collagen

Introducing: The Allevi Tissue Layering Bioink Kit

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Your cells are smart. They know the forces around them, what materials they are in, and can even sense the smallest details in a bioink. Have you ever wondered how pure your bioinks are? Do they contain any thickening agents that can negatively affect tissue viability and function? It’s worth a look at the data sheet the next time you consider using a new bioink in lab.

Here at Allevi, we take great strides to source the purest bioinks that are most commonly found in our bodies. The collagens we choose provide unparalleled results that biologists and bioengineers love. There is a challenge in doing this though; pure collagen has historically been a very difficult bioink to work with because it is difficult to pattern. Low concentrations of collagen (like the concentration found in your body) have a very low viscosity, making it hard to control the geometry of the tissue and hindering cell directed proliferation.

We have been working in our lab for over a year trying to crack the code on low concentration collagen bioprinting. So much amazing research has already been conducted with collagen that we wanted to make it easy for you to bring that research to the next level with 3D bioprinting.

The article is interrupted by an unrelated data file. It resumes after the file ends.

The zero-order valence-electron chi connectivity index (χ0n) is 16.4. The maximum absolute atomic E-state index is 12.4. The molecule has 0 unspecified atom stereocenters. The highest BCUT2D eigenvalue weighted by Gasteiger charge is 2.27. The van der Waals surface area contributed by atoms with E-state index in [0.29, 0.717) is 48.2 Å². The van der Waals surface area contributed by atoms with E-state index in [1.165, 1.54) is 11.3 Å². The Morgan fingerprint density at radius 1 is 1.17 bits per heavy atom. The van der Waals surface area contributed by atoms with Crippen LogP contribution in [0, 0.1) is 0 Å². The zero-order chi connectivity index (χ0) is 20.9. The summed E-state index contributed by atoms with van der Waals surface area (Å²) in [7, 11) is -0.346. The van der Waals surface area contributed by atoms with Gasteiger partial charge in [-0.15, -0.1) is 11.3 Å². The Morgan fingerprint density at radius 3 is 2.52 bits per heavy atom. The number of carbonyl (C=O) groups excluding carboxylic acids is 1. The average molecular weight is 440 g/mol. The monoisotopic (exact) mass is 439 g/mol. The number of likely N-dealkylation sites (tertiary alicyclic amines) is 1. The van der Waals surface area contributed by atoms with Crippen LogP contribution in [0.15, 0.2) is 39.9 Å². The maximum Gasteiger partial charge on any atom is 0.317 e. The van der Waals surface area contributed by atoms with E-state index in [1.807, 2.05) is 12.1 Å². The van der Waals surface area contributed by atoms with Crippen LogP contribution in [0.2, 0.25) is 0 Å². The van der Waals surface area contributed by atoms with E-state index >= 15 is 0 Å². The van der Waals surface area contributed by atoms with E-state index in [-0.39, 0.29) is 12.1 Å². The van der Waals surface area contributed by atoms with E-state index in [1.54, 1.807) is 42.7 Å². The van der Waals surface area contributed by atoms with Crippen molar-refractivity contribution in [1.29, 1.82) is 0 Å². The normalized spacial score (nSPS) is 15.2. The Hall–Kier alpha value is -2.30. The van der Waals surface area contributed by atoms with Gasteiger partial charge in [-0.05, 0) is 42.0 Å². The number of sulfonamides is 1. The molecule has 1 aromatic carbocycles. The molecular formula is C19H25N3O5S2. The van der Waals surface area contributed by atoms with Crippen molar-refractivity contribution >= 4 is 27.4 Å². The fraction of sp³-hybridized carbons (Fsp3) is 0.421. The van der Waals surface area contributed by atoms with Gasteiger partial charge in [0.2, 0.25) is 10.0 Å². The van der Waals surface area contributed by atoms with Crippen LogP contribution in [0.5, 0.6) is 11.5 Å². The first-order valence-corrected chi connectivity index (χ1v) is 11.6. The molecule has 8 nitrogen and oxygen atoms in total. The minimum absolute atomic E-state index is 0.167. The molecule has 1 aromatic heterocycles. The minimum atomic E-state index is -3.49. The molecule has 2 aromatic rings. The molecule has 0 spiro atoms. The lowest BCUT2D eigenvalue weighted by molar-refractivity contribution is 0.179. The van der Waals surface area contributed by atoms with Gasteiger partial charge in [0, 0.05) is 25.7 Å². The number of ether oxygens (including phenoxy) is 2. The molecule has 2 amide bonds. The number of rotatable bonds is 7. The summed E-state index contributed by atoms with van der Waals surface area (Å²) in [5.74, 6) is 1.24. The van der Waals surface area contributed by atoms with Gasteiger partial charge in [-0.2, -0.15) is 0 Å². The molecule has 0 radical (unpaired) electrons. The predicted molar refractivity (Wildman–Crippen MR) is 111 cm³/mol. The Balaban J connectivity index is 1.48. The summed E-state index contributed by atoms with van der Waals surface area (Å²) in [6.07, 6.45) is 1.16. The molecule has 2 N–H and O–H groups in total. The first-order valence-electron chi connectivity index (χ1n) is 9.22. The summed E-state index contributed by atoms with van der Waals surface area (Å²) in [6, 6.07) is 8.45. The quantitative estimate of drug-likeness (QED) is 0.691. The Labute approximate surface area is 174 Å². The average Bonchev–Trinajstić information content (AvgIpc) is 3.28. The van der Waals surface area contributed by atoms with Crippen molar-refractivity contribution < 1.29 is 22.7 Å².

We’re proud to announce that we have finally achieved the ability to pattern pure collagen in an automated fashion. With our proprietary CORE™ printhead and our new Tissue Layering Kit, you are now able to print and pattern 3 mg/mL type I collagen or 8 mg/mL type I methacrylated collagen. This is the first time that such low concentrations of pure collagen can be printed, patterned, and layered through 3D bioprinting. We can’t wait to see what you will do with this one!

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Meet Allevi 3: The bioprinter for every application.

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Have you noticed? Exciting things are happening in the fields of tissue engineering and regenerative medicine. Since our humble beginnings, the Allevi community has grown to labs in all corners of the globe and includes the world’s best scientists and pharmaceutical innovators. And your work is having an impact.

With every new #AlleviAuthor paper that gets published, our incredible community wows us with yet another mind-blowing application. Whether you are creating personalized bone grafts, printing tumor models for better drug testing, or studying the dynamics of the vasculature system - we provided you a tool and you have amazed us with what you have accomplished with it.

Today, we’re excited to announce the newest addition to the Allevi family of 3D bioprinters that was inspired by your work - the Allevi 3. The Allevi 3 is easy to use, extremely versatile, and yet still incredibly powerful. Check out the bioprinter that can bring your work to life. What will you build?

The Challenges and Advances of Imitating Nature